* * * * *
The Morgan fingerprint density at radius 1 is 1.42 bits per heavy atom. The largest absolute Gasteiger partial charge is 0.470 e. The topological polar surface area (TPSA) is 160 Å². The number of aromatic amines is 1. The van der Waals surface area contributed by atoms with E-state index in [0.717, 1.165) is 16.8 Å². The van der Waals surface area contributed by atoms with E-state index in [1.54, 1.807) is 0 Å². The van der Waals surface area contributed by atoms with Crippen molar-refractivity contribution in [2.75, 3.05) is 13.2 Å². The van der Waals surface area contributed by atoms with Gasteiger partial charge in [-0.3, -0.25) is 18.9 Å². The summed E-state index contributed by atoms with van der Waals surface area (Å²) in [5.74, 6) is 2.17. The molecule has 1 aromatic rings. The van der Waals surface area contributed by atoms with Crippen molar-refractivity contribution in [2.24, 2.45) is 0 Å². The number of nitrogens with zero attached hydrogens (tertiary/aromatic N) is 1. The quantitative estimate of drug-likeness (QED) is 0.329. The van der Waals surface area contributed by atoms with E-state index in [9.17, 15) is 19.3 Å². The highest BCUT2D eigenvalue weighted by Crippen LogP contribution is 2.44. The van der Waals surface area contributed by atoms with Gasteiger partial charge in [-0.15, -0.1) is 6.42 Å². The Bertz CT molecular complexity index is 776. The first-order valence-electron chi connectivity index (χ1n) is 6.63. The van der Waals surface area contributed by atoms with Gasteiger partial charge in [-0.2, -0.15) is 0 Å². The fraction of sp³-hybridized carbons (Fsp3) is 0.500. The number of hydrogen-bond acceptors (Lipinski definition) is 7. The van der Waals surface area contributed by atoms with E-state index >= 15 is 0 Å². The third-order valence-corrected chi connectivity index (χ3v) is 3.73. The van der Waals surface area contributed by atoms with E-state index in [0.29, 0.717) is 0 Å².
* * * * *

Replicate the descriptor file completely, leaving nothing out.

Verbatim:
The Morgan fingerprint density at radius 1 is 1.42 bits per heavy atom. The largest absolute Gasteiger partial charge is 0.470 e. The topological polar surface area (TPSA) is 160 Å². The number of aromatic amines is 1. The van der Waals surface area contributed by atoms with E-state index in [0.717, 1.165) is 16.8 Å². The van der Waals surface area contributed by atoms with E-state index in [1.54, 1.807) is 0 Å². The van der Waals surface area contributed by atoms with Crippen molar-refractivity contribution in [2.75, 3.05) is 13.2 Å². The van der Waals surface area contributed by atoms with Gasteiger partial charge in [-0.3, -0.25) is 18.9 Å². The summed E-state index contributed by atoms with van der Waals surface area (Å²) in [5.74, 6) is 2.17. The molecule has 1 aromatic rings. The van der Waals surface area contributed by atoms with Crippen molar-refractivity contribution in [2.24, 2.45) is 0 Å². The number of nitrogens with zero attached hydrogens (tertiary/aromatic N) is 1. The quantitative estimate of drug-likeness (QED) is 0.329. The van der Waals surface area contributed by atoms with E-state index in [9.17, 15) is 19.3 Å². The highest BCUT2D eigenvalue weighted by Crippen LogP contribution is 2.44. The van der Waals surface area contributed by atoms with Gasteiger partial charge in [-0.15, -0.1) is 6.42 Å². The Bertz CT molecular complexity index is 776. The first-order valence-electron chi connectivity index (χ1n) is 6.63. The van der Waals surface area contributed by atoms with Gasteiger partial charge in [-0.2, -0.15) is 0 Å². The fraction of sp³-hybridized carbons (Fsp3) is 0.500. The number of hydrogen-bond acceptors (Lipinski definition) is 7. The van der Waals surface area contributed by atoms with E-state index >= 15 is 0 Å². The third-order valence-corrected chi connectivity index (χ3v) is 3.73. The van der Waals surface area contributed by atoms with E-state index in [0.29, 0.717) is 0 Å².